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I am creating a new Android app using SyncAdapter to handle db sync. I have everything in place and the app is working fine but I noticed that I am logged in twice.

The first login takes place when the AuthenticatorActivity class (it extends AccountAuthenticatorActivity) validates the user and password.

If the user and password are correct the AuthenticatorActivity then does:

  • If the account didn't exist it creates it using mAccountManager.addAccountExplicitly()
  • The authToken is saved using intent.putExtra(AccountManager.KEY_AUTHTOKEN, authToken);

This was basically copied/pasted from the Android samples, so I guess it's ok.

The issue is that when the SyncAdapter launches and uses

authtoken = mAccountManager.blockingGetAuthToken(account,
          AuthenticatorActivity.PARAM_AUTHTOKEN_TYPE, true);

The getAuthToken() method inside the Authenticator class which extends AbstractAccountAuthenticator is called. And inside this method I am hitting the login endpoint once again.

From that point onwards the login endpoint is not hit again until the authToken expires.

This is not something that bothers me a lot but I would like to know if there is a way to avoid doing the login twice.

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What about using AccountManager.setAuthToken() instead of passing the token back in the bundle? –  alexanderblom Jul 25 '12 at 15:53
    
@alexanderblom: I tried that as well. No difference. –  Macarse Jul 25 '12 at 16:54
1  
I think the reason behind two logins was to ensure auth tokens are up to date, but I couldn't find the source to back me up. I remember reading it somewhere when I tried to follow C2DM example when it first came out last year in Google I/O... –  Yenchi Jul 30 '12 at 16:13

1 Answer 1

up vote 10 down vote accepted
+50

As you've seen, though Authenticator.java in the SampleSyncAdapter says

The interesting thing that this class demonstrates is the use of authTokens as part of the authentication process. ... If we already have an authToken stored in the account, we return that authToken. If we don't, but we do have a username and password, then we'll attempt to talk to the sample service to fetch an authToken.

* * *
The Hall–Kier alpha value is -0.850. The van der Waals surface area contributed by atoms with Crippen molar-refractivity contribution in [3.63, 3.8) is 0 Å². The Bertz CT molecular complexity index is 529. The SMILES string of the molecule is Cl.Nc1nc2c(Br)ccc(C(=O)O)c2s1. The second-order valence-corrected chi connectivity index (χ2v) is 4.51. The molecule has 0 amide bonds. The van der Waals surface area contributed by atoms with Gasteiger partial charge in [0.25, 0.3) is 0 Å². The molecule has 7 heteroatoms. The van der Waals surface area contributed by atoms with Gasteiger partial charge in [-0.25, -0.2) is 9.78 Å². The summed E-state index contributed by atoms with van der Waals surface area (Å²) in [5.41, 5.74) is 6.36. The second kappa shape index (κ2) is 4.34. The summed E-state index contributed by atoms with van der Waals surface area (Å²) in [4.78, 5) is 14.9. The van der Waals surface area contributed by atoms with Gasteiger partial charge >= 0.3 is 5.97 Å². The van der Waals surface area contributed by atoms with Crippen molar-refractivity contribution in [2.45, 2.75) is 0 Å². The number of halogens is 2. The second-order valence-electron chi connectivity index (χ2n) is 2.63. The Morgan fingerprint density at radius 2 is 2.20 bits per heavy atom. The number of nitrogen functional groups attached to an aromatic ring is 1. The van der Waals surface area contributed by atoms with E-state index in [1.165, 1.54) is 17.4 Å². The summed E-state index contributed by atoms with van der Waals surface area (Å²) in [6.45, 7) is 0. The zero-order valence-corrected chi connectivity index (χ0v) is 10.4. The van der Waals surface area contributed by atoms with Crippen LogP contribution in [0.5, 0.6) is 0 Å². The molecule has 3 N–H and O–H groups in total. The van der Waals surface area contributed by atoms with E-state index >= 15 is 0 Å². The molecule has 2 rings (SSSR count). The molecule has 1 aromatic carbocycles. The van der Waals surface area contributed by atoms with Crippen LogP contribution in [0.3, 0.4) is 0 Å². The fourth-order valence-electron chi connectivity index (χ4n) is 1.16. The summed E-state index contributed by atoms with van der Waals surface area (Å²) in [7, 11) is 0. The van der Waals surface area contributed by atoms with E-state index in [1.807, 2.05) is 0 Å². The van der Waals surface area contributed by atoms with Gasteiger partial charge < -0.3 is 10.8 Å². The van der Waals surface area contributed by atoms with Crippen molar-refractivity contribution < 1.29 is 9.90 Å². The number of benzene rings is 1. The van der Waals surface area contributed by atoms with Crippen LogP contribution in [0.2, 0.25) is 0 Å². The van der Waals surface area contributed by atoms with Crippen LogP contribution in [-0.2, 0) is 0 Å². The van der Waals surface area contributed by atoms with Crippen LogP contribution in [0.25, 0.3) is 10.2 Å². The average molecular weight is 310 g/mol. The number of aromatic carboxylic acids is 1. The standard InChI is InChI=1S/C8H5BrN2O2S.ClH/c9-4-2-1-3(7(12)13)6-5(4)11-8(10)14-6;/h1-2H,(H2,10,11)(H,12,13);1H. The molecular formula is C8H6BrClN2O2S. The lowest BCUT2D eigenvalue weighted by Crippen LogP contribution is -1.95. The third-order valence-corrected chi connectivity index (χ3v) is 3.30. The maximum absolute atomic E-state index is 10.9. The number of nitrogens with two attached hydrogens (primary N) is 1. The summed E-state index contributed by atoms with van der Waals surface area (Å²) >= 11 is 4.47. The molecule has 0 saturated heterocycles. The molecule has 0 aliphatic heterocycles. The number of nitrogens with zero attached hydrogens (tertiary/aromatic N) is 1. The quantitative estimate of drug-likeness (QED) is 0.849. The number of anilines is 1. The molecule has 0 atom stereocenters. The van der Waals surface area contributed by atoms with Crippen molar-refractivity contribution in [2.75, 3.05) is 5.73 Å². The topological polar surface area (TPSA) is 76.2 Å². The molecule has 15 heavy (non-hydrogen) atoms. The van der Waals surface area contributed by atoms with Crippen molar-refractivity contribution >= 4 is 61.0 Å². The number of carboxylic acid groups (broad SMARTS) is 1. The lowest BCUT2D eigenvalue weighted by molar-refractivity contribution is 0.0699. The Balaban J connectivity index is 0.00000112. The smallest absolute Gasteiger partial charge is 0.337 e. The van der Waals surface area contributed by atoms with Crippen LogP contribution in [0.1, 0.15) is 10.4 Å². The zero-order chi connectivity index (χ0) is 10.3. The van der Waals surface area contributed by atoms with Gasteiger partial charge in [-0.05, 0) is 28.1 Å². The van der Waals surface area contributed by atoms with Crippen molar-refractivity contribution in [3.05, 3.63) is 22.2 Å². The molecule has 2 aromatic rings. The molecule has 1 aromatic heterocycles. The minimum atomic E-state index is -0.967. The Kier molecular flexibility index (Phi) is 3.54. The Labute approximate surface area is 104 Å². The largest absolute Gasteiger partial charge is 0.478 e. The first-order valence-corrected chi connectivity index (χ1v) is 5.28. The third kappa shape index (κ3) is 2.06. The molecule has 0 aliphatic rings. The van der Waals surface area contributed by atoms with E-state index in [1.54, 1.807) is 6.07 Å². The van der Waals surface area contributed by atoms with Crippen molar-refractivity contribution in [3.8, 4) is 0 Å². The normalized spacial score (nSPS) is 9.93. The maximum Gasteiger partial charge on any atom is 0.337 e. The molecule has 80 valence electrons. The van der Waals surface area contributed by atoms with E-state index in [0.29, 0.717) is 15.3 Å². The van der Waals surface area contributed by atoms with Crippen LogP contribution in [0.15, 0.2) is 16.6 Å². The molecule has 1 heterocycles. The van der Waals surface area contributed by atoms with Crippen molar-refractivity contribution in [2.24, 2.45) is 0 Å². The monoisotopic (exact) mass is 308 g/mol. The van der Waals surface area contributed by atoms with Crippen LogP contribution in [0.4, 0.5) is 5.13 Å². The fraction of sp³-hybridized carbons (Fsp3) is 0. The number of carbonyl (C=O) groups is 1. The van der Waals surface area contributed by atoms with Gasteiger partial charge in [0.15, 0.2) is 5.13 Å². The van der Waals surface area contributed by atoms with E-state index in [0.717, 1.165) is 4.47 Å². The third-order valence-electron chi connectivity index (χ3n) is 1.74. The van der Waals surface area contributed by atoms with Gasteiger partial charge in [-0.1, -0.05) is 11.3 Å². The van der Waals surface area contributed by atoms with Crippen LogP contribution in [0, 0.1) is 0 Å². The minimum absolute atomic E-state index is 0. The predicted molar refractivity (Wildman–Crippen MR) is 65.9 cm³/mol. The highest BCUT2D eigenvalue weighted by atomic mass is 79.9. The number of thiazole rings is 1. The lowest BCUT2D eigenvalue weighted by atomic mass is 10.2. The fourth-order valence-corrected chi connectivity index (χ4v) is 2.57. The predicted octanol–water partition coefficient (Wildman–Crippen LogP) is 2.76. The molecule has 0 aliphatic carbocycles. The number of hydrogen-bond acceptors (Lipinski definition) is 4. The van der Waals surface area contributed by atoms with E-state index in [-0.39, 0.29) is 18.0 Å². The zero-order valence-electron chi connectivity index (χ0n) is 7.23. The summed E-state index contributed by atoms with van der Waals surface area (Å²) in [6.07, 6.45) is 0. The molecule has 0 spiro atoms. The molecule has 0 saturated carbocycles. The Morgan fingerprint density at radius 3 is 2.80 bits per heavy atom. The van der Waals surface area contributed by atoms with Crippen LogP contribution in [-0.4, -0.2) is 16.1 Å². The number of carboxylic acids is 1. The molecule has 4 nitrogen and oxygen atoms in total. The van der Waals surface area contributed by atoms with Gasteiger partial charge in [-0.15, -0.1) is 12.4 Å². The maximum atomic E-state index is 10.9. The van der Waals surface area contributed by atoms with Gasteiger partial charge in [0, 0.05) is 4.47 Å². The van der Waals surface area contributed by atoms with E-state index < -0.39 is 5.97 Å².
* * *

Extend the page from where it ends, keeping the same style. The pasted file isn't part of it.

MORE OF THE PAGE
that's a lie. Authenticator.getAuthToken doesn't to any cache checking, it just hits the network to get a token.

The solution is to add in the missing check:

Authenticator.java:
@Override
public Bundle getAuthToken(AccountAuthenticatorResponse response, Account account,
        String authTokenType, Bundle loginOptions) throws NetworkErrorException {

    // check that authToken type supported
    ...

    // Check if we already have a cached token to return
    final AccountManager am = AccountManager.get(mContext);
    String cachedAuthToken = am.peekAuthToken(account, authTokenType);
    if (cachedAuthToken != null) {
        final Bundle result = new Bundle();
        result.putString(AccountManager.KEY_ACCOUNT_NAME, account.name);
        result.putString(AccountManager.KEY_ACCOUNT_TYPE, Constants.ACCOUNT_TYPE);
        result.putString(AccountManager.KEY_AUTHTOKEN, cachedAuthToken);
        return result;
    }

    // Get new authToken from server
    ...

    // If all else fails, prompt the user for credentials
    ...
}

Note that the rest of your project needs to religiously use AccountManager.invalidateAuthToken when calls fail or else you'll wind up with an infinite loop of calls failing, trying to get a new auth token, and then failing again when the same cached auth token is returned.

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If you need a full working example, I used the same technique on my sample Sync adapter for my blog post on that subject. You can see the sample app code here: github.com/Udinic/SyncAdapter The blog post about sync adapters here: udinic.wordpress.com/2013/07/24/… Specifically about Authenticators, explaining this problem, you can read here: udinic.wordpress.com/2013/04/24/… –  Udinic Jul 27 '13 at 11:28

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